Gregg Allman is no stranger to the blues. As singer, songwriter, and organ player for the Allman Brothers Band, he has taken them about as far as they have ever gone. As skeletal 12-string Piedmont finger-picking stretches into swirling chromatic rhapsodies of improvisation, his Hammond B-3 sloshes against thundering double drummers and dueling Les Pauls howling through 100-watt Marshalls. The sound conjures electric ghosts of John Coltrane, Miles Davis, Bob Wills, Jimmy Smith, Elmore James, Willie McTell — hour after hour, night after night, show after show, mile after mile, year after year, decade after decade, death after death. That’s the blues. But, okay, call it southern rock if you want. File it next to Sun Ra.
Just don’t expect it from the stripped-down Low Country Blues, Allman’s first solo album in 14 years, featuring covers of artists such as Otis Rush, Amos Millburn and Muddy Waters and one Allman original. Produced by T-Bone Burnett with his usual level of finesse and perspective, the carefully crafted collection genuflects before the greasy beauty of the originals, approaching them respectfully, in time and in tune, spaciously arranged by Allman and intuitively played by a crack band that includes the great Dr. John on piano, guitarist Doyle Bramhall II, bassist Dennis Crouch and drummer Jay Belrose. From the popping Memphis r&b of Bobby Bland’s “Blind Man,” to the eerie acoustic blues of Skip James’ “Devil Got My Woman” and Sleepy John Estes’ “Floating Bridge,” to the tremolo-drenched west side soul of Chicago’s criminally overlooked Magic Sam, the album serves as a primer on some of the blues’ bedrocks and best kept secrets.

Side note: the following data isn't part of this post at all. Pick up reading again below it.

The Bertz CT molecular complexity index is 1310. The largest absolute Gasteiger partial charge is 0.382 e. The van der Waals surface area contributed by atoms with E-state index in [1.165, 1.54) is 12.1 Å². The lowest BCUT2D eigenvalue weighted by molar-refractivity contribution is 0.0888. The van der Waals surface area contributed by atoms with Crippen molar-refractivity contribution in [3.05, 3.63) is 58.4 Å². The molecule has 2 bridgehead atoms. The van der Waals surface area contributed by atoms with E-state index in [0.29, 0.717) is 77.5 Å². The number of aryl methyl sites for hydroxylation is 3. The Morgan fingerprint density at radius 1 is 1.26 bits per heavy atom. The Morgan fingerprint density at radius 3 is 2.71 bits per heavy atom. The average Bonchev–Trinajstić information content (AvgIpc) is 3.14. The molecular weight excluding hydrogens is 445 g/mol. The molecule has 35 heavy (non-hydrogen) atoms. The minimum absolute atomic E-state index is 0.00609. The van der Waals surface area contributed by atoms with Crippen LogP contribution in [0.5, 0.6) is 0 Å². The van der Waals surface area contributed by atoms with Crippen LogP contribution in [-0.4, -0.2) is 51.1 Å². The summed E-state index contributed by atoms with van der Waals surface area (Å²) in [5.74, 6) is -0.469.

There was only one problem.
“I didn’t like none of ’em at first,” Allman says. “T-Bone Burnett had sent me a disc of all these different songs and said, ‘Pick some.’ So I did. And then I kept arranging and rearranging them until they all meant something to me. They’re just great old songs. They bring me back to when I first started playing music. That’s what my brother and I were listening to — right, left and in-between.”
Allman’s brother — the truly incomparable guitarist Duane Allman, who formed the Allman Brothers Band in Georgia and then insisted Gregg join them — died tragically in a motorcycle accident at just 24. It was not the first sudden, awful loss that Allman had experienced — his father was murdered when Gregg was just two years old — and it was far from the last. Allman Brothers’ bassist Berry Oakley also died in a motorcycle accident, one year and just three blocks from the scene of Duane’s crash. For Allman, there have been many hard years and countless struggles since, but the connection to his brother remains strong. Particularly at the sessions for Low Country Blues.
“My brother felt like he was there,” Allman says. “I don’t want to get too spiritual, but a lot of times I can really feel him. And there were times where it felt like he was right there in the studio. These songs are the roots of what the Allman Brothers play. Before they came up with that name Allman Brothers — which neither my brother or I liked —we were playing rhythm & blues together.”
Still, the sparse soul of Low Country Blues is very different from the dense jams of the Allman Brothers and the raucous genre they are credited with inventing.
“I am always ready to try something new,” Allman says. “I have an open mind like the Grand Canyon. And I don’t know who came up with that term southern rock, but dig it: There were four kings of rock & roll—two black, two white. Little Richard Penniman, Macon Georgia; Jerry Lee Lewis, Ferriday, Louisiana; Elvis Aaron Presley, Tupelo, Mississippi. And Chuck Berry, who was from St. Louis, but majority rules. Rock & roll and the blues were born in the South. So saying southern rock is like saying ‘rock rock.’ But on the other hand, it did give them a section to put us in. And though you’ve got all those rebel flag fliers there — ahem, we won’t mention any names — it’s not a bad section to be in. I’ve heard it so long, it is starting to fade out. The term. Not the music. The music still goes.”
Read more of Ari Surdoval’s work at The Big Get Even.